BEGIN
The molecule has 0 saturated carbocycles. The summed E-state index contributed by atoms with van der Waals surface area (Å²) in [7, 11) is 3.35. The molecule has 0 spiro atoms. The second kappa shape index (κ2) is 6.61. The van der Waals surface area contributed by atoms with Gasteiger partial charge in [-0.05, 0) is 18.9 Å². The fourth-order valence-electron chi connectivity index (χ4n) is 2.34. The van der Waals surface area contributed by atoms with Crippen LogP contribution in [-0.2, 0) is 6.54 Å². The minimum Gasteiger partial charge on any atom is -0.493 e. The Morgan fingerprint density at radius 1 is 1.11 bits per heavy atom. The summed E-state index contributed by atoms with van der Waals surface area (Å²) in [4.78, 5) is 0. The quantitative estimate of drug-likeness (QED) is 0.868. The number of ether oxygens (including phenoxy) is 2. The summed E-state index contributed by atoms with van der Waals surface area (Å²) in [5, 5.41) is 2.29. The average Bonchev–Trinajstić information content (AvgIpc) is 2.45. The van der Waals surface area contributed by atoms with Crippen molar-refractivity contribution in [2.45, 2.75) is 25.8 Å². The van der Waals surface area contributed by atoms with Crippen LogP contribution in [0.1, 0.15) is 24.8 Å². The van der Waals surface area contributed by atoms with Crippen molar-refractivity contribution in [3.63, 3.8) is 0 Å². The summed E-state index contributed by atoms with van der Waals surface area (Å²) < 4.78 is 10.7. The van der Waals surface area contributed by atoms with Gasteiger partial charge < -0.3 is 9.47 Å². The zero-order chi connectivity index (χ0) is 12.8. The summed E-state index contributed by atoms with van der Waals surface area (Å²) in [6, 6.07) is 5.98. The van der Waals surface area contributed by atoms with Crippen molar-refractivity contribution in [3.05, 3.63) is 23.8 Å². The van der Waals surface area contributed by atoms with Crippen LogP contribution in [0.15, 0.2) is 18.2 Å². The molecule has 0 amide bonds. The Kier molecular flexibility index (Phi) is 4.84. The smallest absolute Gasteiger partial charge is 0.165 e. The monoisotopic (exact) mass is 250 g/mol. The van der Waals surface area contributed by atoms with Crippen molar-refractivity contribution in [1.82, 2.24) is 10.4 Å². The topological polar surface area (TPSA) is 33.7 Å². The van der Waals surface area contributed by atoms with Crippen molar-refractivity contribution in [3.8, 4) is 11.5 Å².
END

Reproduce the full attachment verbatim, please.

The molecule has 0 saturated carbocycles. The summed E-state index contributed by atoms with van der Waals surface area (Å²) in [7, 11) is 3.35. The molecule has 0 spiro atoms. The second kappa shape index (κ2) is 6.61. The van der Waals surface area contributed by atoms with Gasteiger partial charge in [-0.05, 0) is 18.9 Å². The fourth-order valence-electron chi connectivity index (χ4n) is 2.34. The van der Waals surface area contributed by atoms with Crippen LogP contribution in [-0.2, 0) is 6.54 Å². The minimum Gasteiger partial charge on any atom is -0.493 e. The Morgan fingerprint density at radius 1 is 1.11 bits per heavy atom. The summed E-state index contributed by atoms with van der Waals surface area (Å²) in [4.78, 5) is 0. The quantitative estimate of drug-likeness (QED) is 0.868. The number of ether oxygens (including phenoxy) is 2. The summed E-state index contributed by atoms with van der Waals surface area (Å²) in [5, 5.41) is 2.29. The average Bonchev–Trinajstić information content (AvgIpc) is 2.45. The van der Waals surface area contributed by atoms with Crippen molar-refractivity contribution in [2.45, 2.75) is 25.8 Å². The van der Waals surface area contributed by atoms with Crippen LogP contribution in [0.1, 0.15) is 24.8 Å². The van der Waals surface area contributed by atoms with Crippen molar-refractivity contribution in [3.63, 3.8) is 0 Å². The summed E-state index contributed by atoms with van der Waals surface area (Å²) < 4.78 is 10.7. The van der Waals surface area contributed by atoms with Gasteiger partial charge < -0.3 is 9.47 Å². The zero-order chi connectivity index (χ0) is 12.8. The summed E-state index contributed by atoms with van der Waals surface area (Å²) in [6, 6.07) is 5.98. The van der Waals surface area contributed by atoms with Crippen molar-refractivity contribution in [3.05, 3.63) is 23.8 Å². The van der Waals surface area contributed by atoms with Crippen LogP contribution in [0.15, 0.2) is 18.2 Å². The molecule has 0 amide bonds. The Kier molecular flexibility index (Phi) is 4.84. The smallest absolute Gasteiger partial charge is 0.165 e. The monoisotopic (exact) mass is 250 g/mol. The van der Waals surface area contributed by atoms with Crippen molar-refractivity contribution in [1.82, 2.24) is 10.4 Å². The topological polar surface area (TPSA) is 33.7 Å². The van der Waals surface area contributed by atoms with Crippen molar-refractivity contribution in [3.8, 4) is 11.5 Å².